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  Conference on Retroviruses
and Opportunistic Infections
Seattle, Washington
Feb 19-22 2023
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Second-Line DTG + DRV/r Controls HIV Better Than DRV/r + 2 NRTIs
  30th CROI, Conference on Retroviruses and Opportunistic Infections, February 19-22, 2023, Seattle
Mark Mascolini
After a first-line nonnucleoside (NNRTI) failure, dolutegravir (DTG) plus darunavir/ritonavir (DRV/r) or DTG plus XTC/tenofovir disoproxil (TDF) proved virologically noninferior to the standard of care (DRV/r + two nucleos(t)ides [NRTIs]) after 48 weeks in a large international trial, D2EFT [1]. DRV/r + DTG met criteria for virologic superiority to the standard of care at 48 weeks, but weight gain could be a problem with this novel combination. (XTC means either 3TC or FTC).
In April 2017 researchers launched D2EFT, a 2-arm study to evaluate DRV/r + DTG as a potent second-line combination simpler than standard-of-care DRV/r + 2 NRTIs. In response to changing therapeutic needs and availabilities, in May 2018 D2EFT added a third arm, DTG + XTC/TDF, which has an immediate advantage over DRV/r + DTG: current coformulation. To give the trial adequate statistical power when they added this third arm, the investigators enlarged the study population. The bigger trial did not aim to compare DTG + DRV/r with DTG + XTC/TDF.
Study participants had to be older than 18 and to have virologic failure of a first-line combination including an NNRTI plus two NRTIs. They could not have used a protease inhibitor or an integrase inhibitor, could have no significant comorbidity or active coinfection, and could not be pregnant or breast feeding.
The three-arm trial population enrolled 831 people in 14 countries in Central and South America, Africa, and South and Southeast Asia. Study participants averaged 39.4 years in age, 45.7% were men, 68.6% black, and 25.4% Asian. Median starting CiD4 count stood at 206 and median viral load at about 16,000 copies.
A modified intention-to-treat analysis excluded participants who never started their assigned antiretroviral regimen. After 48 weeks of treatment, 71.4% in the standard-of-care arm (DRV/r + 2 NRTIs) had a viral load below 50 copies, compared with 84.7% in the DTG + DRV/r group and 78% in the DTG + TDF/XTC arm.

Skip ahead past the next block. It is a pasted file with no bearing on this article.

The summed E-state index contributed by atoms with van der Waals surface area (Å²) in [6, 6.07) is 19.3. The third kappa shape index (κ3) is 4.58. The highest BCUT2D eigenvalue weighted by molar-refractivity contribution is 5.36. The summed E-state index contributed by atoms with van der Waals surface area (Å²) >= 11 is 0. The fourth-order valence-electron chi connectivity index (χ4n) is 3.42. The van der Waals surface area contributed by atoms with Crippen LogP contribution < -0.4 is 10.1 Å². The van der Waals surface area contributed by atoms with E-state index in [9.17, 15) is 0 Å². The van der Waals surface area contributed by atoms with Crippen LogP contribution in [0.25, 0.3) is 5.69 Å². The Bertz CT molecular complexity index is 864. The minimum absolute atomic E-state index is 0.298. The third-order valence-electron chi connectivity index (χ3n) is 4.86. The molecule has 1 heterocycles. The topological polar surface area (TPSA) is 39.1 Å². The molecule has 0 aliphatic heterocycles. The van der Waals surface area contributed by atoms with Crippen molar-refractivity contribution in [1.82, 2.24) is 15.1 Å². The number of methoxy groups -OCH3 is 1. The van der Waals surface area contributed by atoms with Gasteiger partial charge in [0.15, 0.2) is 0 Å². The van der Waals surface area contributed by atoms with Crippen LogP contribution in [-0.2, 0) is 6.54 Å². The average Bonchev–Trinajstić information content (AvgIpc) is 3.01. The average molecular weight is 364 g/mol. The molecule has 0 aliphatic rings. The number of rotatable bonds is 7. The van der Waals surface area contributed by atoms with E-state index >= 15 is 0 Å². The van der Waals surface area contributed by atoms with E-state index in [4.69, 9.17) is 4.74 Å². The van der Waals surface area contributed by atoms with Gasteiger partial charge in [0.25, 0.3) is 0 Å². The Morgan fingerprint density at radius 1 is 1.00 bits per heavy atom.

DTC + TDF/XTC was virologically noninferior to the standard-of-care regimen (percent difference in viral load below 50 copies -6.7, 95% confidence interval [CI] -14.4 to 1.2, P = 0.09). DTG + DRV/r was virologically superior to the standard of care (percent difference in viral load below 50 copies -8.6, 95% CI -15.5 to -1.7, P = 0.02).
Through 48 weeks CD4 gains averaged 56 cells with DTG + DRV/r (P < 0.001 versus standard of care) and 39.9 cells with DTG + 2 NRTI arm (P = 0.01 vs standard of care). Weight gain also proved significantly greater in the DTG + DRV/r group (2.7 kg, P < 0.001 versus standard of care) and in the DTG + TDF/XTC arm (1.7 kg, P = 0.006 versus standard of care).
Forty-six people switched their second-line regimen, 14 because of adverse events, 11 because of pregnancy, 9 because of treatment failure, 4 because of TB, and the rest for other reasons. Among treatment switches due to toxicity, 5 occurred in the standard-of-care group, 3 in the DRV/r + DTG group, and 6 in the DTG + TDF/XTC group. Among 97 serious adverse events, clinicians judged 14 possibly related to treatment.
In addition to its virologic superiority after NNRTI failure, DTG + DRV/r could have other advantages, the researchers proposed. It includes no NRTIs and requires no drug or drug-class recycling. As a result, among people naive to protease inhibitors and integrase inhibitors, as required in this trial, switching to DTG + DRV/r requires no genotyping. In addition, DTG + DRV/r could be coformulated, which could allow a lower cost. But weight gain could be a problem with this integrase/protease-inhibitor duo.
1. Matthews G, Borok M, Eriobou N, et al. D2EFT: dolutegravir and darunavir evaluation in adults failing first-line HIV therapy. 30th CROI, Conference on Retroviruses and Opportunistic Infections, February 19-22, 2023, Seattle. Abstract 198.